Abstract. While the IPCC’s physical science report usually assesses a handful of future scenarios, the IPCC Sixth Assessment Working Group III report (AR6 WGIII) on climate mitigation assesses hundreds to thousands of future emissions scenarios. A key task is to assess the global-mean temperature outcomes of these scenarios in a consistent manner, given the challenge that the emission scenarios from different integrated assessment models come with different sectoral and gas-to-gas coverage and cannot all be assessed consistently by complex Earth System Models. In this work, we describe the “climate assessment” workflow and its methods, including infilling of missing emissions and emissions harmonisation as applied to 1,202 mitigation scenarios in AR6 WGIII. We evaluate the global-mean temperature projections and effective radiative forcing characteristics (ERF) of climate emulators FaIRv1.6.2, MAGICCv7.5.3, and CICERO-SCM, discuss overshoot severity of the mitigation pathways using overshoot degree years, and look at an interpretation of compatibility with the Paris Agreement. We find that the lowest class of emission scenarios that limit global warming to “1.5 °C (with a probability of greater than 50 %) with no or limited overshoot” includes 90 scenarios for MAGICCv7.5.3, and 196 for FaIRv1.6.2. For the MAGICCv7.5.3 results, “limited overshoot” typically implies exceedance of median temperature projections of up to about 0.1 °C for up to a few decades, before returning to below 1.5 °C by or before the year 2100. For more than half of the scenarios of this category that comply with three criteria for being “Paris-compatible”, including net-zero or net-negative greenhouse gas (GHG) emissions, are projected to see median temperatures decline by about 0.3–0.4 °C after peaking at 1.5–1.6 °C in 2035–2055. We compare the methods applied in AR6 with the methods used for SR1.5 and discuss the implications. This article also introduces a ‘climate-assessment’ Python package which allows for fully reproducing the IPCC AR6 WGIII temperature assessment. This work can be the start of a community tool for assessing the temperature outcomes related to emissions pathways, and potential further work extending the workflow from emissions to global climate by downscaling climate characteristics to a regional level and calculating impacts.

Jarmo S. Kikstra et al.

Status: closed

Comment types: AC – author | RC – referee | CC – community | EC – editor | CEC – chief editor | : Report abuse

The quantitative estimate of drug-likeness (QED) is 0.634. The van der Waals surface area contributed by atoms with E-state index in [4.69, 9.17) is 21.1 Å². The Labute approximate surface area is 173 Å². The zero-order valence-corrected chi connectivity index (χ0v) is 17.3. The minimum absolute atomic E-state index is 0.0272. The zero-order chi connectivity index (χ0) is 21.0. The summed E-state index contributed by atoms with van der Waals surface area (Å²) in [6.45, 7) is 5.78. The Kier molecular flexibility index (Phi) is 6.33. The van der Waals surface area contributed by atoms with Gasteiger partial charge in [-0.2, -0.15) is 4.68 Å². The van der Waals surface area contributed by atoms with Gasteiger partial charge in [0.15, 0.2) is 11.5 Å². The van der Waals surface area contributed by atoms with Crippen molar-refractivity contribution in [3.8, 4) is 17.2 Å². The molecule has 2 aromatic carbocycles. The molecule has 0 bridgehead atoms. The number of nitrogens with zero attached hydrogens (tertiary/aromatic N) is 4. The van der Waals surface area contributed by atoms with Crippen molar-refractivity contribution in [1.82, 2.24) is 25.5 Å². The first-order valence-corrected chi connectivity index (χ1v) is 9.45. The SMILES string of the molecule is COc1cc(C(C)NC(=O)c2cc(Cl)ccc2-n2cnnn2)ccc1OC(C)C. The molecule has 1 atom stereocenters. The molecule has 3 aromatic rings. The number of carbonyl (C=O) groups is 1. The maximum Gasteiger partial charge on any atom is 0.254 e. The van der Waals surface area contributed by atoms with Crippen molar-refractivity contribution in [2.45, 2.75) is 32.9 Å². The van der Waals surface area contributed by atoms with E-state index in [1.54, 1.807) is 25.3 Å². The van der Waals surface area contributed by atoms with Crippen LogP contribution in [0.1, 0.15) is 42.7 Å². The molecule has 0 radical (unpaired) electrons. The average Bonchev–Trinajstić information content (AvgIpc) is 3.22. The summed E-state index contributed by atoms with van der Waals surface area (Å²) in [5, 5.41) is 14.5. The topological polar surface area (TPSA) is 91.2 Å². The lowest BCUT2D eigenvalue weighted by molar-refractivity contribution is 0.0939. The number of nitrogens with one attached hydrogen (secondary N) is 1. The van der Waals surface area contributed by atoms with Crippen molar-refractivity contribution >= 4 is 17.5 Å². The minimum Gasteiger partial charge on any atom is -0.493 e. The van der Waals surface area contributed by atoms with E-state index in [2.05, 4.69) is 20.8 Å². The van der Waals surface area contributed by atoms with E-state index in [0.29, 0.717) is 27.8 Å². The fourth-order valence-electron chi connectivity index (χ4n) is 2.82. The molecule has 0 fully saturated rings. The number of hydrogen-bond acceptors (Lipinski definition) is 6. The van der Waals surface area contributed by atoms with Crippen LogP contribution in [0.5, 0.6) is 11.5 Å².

• CC1: 'Comment on egusphere-2022-471', Richard Rosen, 09 Jul 2022
    • AC1: 'Reply on CC1', Jarmo Kikstra, 21 Sep 2022
  • RC1: 'Comment on egusphere-2022-471', Anonymous Referee #1, 20 Jul 2022
  • RC2: 'Comment on egusphere-2022-471', Anonymous Referee #2, 03 Aug 2022
  • AC2: 'Final author comment (AC) on behalf of all co-authors, responding to RC1 and RC2', Jarmo Kikstra, 21 Sep 2022

Status: closed

Comment types: AC – author | RC – referee | CC – community | EC – editor | CEC – chief editor | : Report abuse
  • CC1: 'Comment on egusphere-2022-471', Richard Rosen, 09 Jul 2022
    • AC1: 'Reply on CC1', Jarmo Kikstra, 21 Sep 2022
  • RC1: 'Comment on egusphere-2022-471', Anonymous Referee #1, 20 Jul 2022
  • RC2: 'Comment on egusphere-2022-471', Anonymous Referee #2, 03 Aug 2022
  • AC2: 'Final author comment (AC) on behalf of all co-authors, responding to RC1 and RC2', Jarmo Kikstra, 21 Sep 2022

Jarmo S. Kikstra et al.

Model code and software

Climate assessment of long-term emissions pathways: IPCC AR6 WGIII version Jarmo S. Kikstra, Zebedee R.J. Nicholls, Jared Lewis, Christopher J. Smith, Robin D. Lamboll, Edward Byers, Marit Sandstad, Laura Wienpahl, Philip Hackstock https://doi.org/10.5281/zenodo.6624519

Jarmo S. Kikstra et al.

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This paper provides key insight into the methodology of Working Group III of CMIP6 (the Coupled Model Intercomparison Project) on climate mitigation. The paper will be essential reading for anyone wishing to understand the assessment of climate models in the context of the Paris Agreement.
Short summary
Assessing hundreds or thousands of emission scenarios in terms of their global-mean temperature implications requires standardised procedures of infilling, harmonisation and probabilistic temperature assessments. We here present the ‘climate-assessment’ workflow that provides the methodology used in the IPCC Working Group III report.